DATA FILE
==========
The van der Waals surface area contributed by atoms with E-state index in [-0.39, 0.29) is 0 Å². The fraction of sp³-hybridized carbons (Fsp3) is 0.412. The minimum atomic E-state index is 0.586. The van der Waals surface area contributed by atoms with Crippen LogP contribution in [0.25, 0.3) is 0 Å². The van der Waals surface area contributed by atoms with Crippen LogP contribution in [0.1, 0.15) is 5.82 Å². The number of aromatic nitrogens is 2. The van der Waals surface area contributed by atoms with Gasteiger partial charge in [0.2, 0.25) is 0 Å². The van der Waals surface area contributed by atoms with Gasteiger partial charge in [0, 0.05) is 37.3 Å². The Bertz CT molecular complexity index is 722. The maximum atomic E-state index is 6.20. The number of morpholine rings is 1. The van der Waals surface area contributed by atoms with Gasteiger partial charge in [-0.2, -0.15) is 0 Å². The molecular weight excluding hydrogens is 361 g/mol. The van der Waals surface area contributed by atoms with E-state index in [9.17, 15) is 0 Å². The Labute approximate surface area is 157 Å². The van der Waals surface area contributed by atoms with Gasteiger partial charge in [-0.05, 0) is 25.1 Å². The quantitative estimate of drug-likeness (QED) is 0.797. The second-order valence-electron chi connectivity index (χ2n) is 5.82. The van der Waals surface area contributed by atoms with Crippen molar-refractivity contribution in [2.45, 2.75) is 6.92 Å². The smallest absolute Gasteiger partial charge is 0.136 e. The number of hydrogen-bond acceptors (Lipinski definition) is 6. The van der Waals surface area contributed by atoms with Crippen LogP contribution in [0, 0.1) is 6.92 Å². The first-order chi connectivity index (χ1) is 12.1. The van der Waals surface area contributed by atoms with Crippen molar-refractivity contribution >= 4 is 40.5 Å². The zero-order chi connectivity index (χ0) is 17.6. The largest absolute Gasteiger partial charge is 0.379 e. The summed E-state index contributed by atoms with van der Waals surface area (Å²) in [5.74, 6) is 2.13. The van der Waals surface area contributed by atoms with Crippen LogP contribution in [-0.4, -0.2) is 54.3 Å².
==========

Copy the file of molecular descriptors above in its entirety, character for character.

The van der Waals surface area contributed by atoms with E-state index in [-0.39, 0.29) is 0 Å². The fraction of sp³-hybridized carbons (Fsp3) is 0.412. The minimum atomic E-state index is 0.586. The van der Waals surface area contributed by atoms with Crippen LogP contribution in [0.25, 0.3) is 0 Å². The van der Waals surface area contributed by atoms with Crippen LogP contribution in [0.1, 0.15) is 5.82 Å². The number of aromatic nitrogens is 2. The van der Waals surface area contributed by atoms with Gasteiger partial charge in [0.2, 0.25) is 0 Å². The van der Waals surface area contributed by atoms with Gasteiger partial charge in [0, 0.05) is 37.3 Å². The Bertz CT molecular complexity index is 722. The maximum atomic E-state index is 6.20. The number of morpholine rings is 1. The van der Waals surface area contributed by atoms with Gasteiger partial charge in [-0.2, -0.15) is 0 Å². The molecular weight excluding hydrogens is 361 g/mol. The van der Waals surface area contributed by atoms with E-state index in [9.17, 15) is 0 Å². The Labute approximate surface area is 157 Å². The van der Waals surface area contributed by atoms with Gasteiger partial charge in [-0.05, 0) is 25.1 Å². The quantitative estimate of drug-likeness (QED) is 0.797. The second-order valence-electron chi connectivity index (χ2n) is 5.82. The van der Waals surface area contributed by atoms with Crippen molar-refractivity contribution in [2.45, 2.75) is 6.92 Å². The smallest absolute Gasteiger partial charge is 0.136 e. The number of hydrogen-bond acceptors (Lipinski definition) is 6. The van der Waals surface area contributed by atoms with Crippen LogP contribution in [0, 0.1) is 6.92 Å². The first-order chi connectivity index (χ1) is 12.1. The van der Waals surface area contributed by atoms with Crippen molar-refractivity contribution >= 4 is 40.5 Å². The zero-order chi connectivity index (χ0) is 17.6. The largest absolute Gasteiger partial charge is 0.379 e. The summed E-state index contributed by atoms with van der Waals surface area (Å²) in [5.74, 6) is 2.13. The van der Waals surface area contributed by atoms with Crippen LogP contribution in [-0.4, -0.2) is 54.3 Å².